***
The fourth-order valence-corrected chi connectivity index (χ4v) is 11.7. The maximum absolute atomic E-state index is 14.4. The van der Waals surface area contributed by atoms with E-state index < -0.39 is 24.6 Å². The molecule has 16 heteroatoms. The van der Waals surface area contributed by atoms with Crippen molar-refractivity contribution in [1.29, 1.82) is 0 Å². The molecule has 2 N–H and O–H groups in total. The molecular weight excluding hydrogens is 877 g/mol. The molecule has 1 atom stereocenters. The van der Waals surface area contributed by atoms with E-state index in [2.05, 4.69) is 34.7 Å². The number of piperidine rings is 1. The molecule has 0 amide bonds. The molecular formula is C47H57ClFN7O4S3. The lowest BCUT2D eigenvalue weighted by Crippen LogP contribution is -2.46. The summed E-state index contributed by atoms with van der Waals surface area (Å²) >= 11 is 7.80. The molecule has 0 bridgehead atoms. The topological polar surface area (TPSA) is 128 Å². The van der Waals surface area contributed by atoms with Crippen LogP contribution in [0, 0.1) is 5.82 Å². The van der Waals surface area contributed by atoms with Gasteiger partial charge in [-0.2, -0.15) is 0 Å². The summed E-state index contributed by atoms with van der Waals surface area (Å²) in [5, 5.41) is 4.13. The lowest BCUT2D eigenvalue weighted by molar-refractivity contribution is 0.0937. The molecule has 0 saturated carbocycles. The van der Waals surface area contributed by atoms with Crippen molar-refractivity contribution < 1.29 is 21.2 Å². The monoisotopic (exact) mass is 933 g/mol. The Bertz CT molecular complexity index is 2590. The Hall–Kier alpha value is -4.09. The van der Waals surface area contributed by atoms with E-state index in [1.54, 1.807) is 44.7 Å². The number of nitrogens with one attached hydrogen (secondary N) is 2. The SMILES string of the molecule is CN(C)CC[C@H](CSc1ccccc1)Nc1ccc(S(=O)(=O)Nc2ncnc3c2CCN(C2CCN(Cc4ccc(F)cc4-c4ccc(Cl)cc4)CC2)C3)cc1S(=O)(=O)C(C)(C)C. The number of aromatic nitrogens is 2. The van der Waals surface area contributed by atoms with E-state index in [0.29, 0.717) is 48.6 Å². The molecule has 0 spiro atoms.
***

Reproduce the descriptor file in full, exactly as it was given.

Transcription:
The fourth-order valence-corrected chi connectivity index (χ4v) is 11.7. The maximum absolute atomic E-state index is 14.4. The van der Waals surface area contributed by atoms with E-state index < -0.39 is 24.6 Å². The molecule has 16 heteroatoms. The van der Waals surface area contributed by atoms with Crippen molar-refractivity contribution in [1.29, 1.82) is 0 Å². The molecule has 2 N–H and O–H groups in total. The molecular weight excluding hydrogens is 877 g/mol. The molecule has 1 atom stereocenters. The van der Waals surface area contributed by atoms with E-state index in [2.05, 4.69) is 34.7 Å². The number of piperidine rings is 1. The molecule has 0 amide bonds. The molecular formula is C47H57ClFN7O4S3. The lowest BCUT2D eigenvalue weighted by Crippen LogP contribution is -2.46. The summed E-state index contributed by atoms with van der Waals surface area (Å²) >= 11 is 7.80. The molecule has 0 bridgehead atoms. The topological polar surface area (TPSA) is 128 Å². The van der Waals surface area contributed by atoms with Crippen LogP contribution in [0, 0.1) is 5.82 Å². The van der Waals surface area contributed by atoms with Gasteiger partial charge in [-0.2, -0.15) is 0 Å². The summed E-state index contributed by atoms with van der Waals surface area (Å²) in [5, 5.41) is 4.13. The lowest BCUT2D eigenvalue weighted by molar-refractivity contribution is 0.0937. The molecule has 0 saturated carbocycles. The van der Waals surface area contributed by atoms with Crippen molar-refractivity contribution < 1.29 is 21.2 Å². The monoisotopic (exact) mass is 933 g/mol. The Bertz CT molecular complexity index is 2590. The Hall–Kier alpha value is -4.09. The van der Waals surface area contributed by atoms with E-state index in [1.54, 1.807) is 44.7 Å². The number of nitrogens with one attached hydrogen (secondary N) is 2. The SMILES string of the molecule is CN(C)CC[C@H](CSc1ccccc1)Nc1ccc(S(=O)(=O)Nc2ncnc3c2CCN(C2CCN(Cc4ccc(F)cc4-c4ccc(Cl)cc4)CC2)C3)cc1S(=O)(=O)C(C)(C)C. The number of aromatic nitrogens is 2. The van der Waals surface area contributed by atoms with E-state index in [0.29, 0.717) is 48.6 Å². The molecule has 0 spiro atoms.